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Borders, deadlines threaten US industry
As the worldwide construction-equipment event cycle evolves, it has become harder and harder for any event other than bauma in Munich to really claim to represent the global industry. ConExpo in Las Vegas certainly makes a good showing, but with launches in a hard market recently focused on the German show a year before, it is hard for it to claim to be anything other than the biggest show in the Americas, not a transatlantic contender for the...
The winds of change
The wind-turbine industry has provided the push for some of the most exciting innovations in the crane and special transport industries. From Grove's unique GTK telescoping-tower mobile cranes, featured on the cover of this issue, or Liebherr's giant LTR telecrawler, through to some of the most highly optimised crawlers available, the sector has pushed the boundaries of what can be lifted.
I write this comment as the Chinese New Year is celebrated. Like in many cultures, people in China have a series of traditions that say that, as your new year goes, so goes the rest of the year.
A throw of the dice
This month, as the year gets underway, we have articles looking back over the past 20 years, and forward to the year ahead. With ConExpo in Las Vegas, we also take a first look at some of the cranes we expect to see at the show.
An ominous future
At the start of this year, many of us would have been hoping for the upturn in world construction that we've been waiting for since 2009. It doesn't look much more likely now than it did 12 months ago. At the same time, the crane industry faces ongoing challenges from regulators and politicians.
Old and new
In recent years, we've been working to refine Fleet File. This year, we've not made any further changes to the survey itself. We now have sections for wheeled mobile cranes, rough terrains, crawlers, tower cranes and compact cranes, all split up into capacity classes that broadly indicate the jobs they can take on. I'm pleased to say that we've this year got enough responses to provide a decent snapshot of the industry, without including any...
This month has been surprisingly busy for the crane industry. Often, autumn is the down season for crane launches, falling between the big trade shows in the spring. This October though, we've had four very significant pieces of news.
The power of invention
This month's issue spotlights some of the innovations, big and small, that drive the lifting industry forward.
At 500, a look to the future
This month's issue of Cranes Today is the 500th we've published. Looking back over issues of the magazine, it's easy to see how cranes have been transformed by technology, with a wealth of interconnected sensors and electronic control systems making lifting safer and the operator's job more comfortable.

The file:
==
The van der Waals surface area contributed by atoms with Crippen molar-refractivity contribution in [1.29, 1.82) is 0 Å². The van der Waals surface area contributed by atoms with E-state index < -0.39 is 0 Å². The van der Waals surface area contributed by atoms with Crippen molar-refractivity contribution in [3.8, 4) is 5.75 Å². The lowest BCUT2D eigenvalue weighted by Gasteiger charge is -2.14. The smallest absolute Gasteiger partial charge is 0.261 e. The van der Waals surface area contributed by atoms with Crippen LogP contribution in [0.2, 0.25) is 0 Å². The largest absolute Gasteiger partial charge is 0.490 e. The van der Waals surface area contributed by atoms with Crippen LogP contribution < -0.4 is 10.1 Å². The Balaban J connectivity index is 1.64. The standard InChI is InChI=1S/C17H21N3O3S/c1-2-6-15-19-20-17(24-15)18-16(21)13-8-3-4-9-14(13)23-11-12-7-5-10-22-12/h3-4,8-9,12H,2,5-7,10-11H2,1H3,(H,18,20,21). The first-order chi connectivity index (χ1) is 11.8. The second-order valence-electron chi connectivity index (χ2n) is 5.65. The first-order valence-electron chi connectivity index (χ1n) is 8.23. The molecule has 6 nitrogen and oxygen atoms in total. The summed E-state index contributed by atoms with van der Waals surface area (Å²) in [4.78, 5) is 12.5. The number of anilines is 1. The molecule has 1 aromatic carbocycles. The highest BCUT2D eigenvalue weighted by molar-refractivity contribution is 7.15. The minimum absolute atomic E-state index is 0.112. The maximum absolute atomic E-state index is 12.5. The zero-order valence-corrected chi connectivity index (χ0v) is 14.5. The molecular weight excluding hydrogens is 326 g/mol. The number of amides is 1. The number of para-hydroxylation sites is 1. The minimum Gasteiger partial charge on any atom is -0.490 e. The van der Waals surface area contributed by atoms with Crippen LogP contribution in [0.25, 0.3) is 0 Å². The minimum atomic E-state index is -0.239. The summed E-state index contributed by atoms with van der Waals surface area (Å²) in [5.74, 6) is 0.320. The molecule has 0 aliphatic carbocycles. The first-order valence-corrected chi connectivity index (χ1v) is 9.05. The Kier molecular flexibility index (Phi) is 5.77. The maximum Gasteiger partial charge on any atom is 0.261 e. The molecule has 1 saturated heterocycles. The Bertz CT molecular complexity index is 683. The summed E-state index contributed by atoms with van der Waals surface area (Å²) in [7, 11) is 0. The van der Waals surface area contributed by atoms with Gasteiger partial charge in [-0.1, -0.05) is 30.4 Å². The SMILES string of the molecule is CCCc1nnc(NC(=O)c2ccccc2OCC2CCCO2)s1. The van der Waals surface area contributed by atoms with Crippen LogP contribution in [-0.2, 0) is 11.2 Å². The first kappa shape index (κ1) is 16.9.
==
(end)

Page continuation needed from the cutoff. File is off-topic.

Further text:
Don't forget to get listed
Over the past few years, we've been working to refine Fleet File, our annual survey of crane fleets around the world. The 2016 survey is now open, and offers a quick, easy, and free way show the world what cranes you have available.
What did the EU ever do for us?
I am writing this comment shortly after the UK referendum on the country's membership of the European Union. A scant majority of British voters chose to leave the EU.
MSHA to ban rigging?
Late in May I received a press release from Sims Crane, announcing that they would be appealing a decision earlier that month by a US Mining Safety and Health Administration judge that would, they say, redefine spreader bars and similar equipment as a 'load', making it impossible to rig them.
A good Bauma?
This year's Bauma showed some positive signs, for the first time in almost a decade. We saw some exciting new products, heard good sales reports from parts of the industry, and learnt of some positive regulatory news.
We've just received the latest circulation audit for Cranes Today. I'm pleased to say we continue to beat our rivals on all useful measures.
More than many industries, lifting values experience. Around the world, certification and training programmes emphasise the importance of time in the cab.
Could Zoomlion run Terex?
Over the past couple of weeks, I’ve seen a lot of discussion on financial websites about Zoomlion’s unsolicited bid for Terex. The Chinese giant has stepped in between of Terex and its planned share swap tie up with Konecranes, proposing to buy Terex outright for cash.
This year in Cranes Today
This looks to be an exciting year for the crane industry, and I hope, for readers of Cranes Today.
The year gone by, and to come
This has been a good year in many ways for Cranes Today. I think that we've again achieved our editorial mission of keeping crane owners around the world informed of trends in their industry, and advocating for safe and efficient working practices.
A watershed moment?
This quarter has seen big changes at the top at the US's biggest multiline, multinational, crane manufacturers. At Terex, Ron DeFeo is retiring from the company that he helped put together through a series of acquisitions in the 1990s and early 2000s. At Manitowoc, Glen Tellock is departing from the company after 24 years.
This month, I've had a series of conversations about documentation. Written records are often a good way to show that correct safety checks have been carried out. A well-designed form can ensure that each check in and inspection is carried out. It can then be used to confirm the results of the inspection, to regulators or to anyone else with an interest.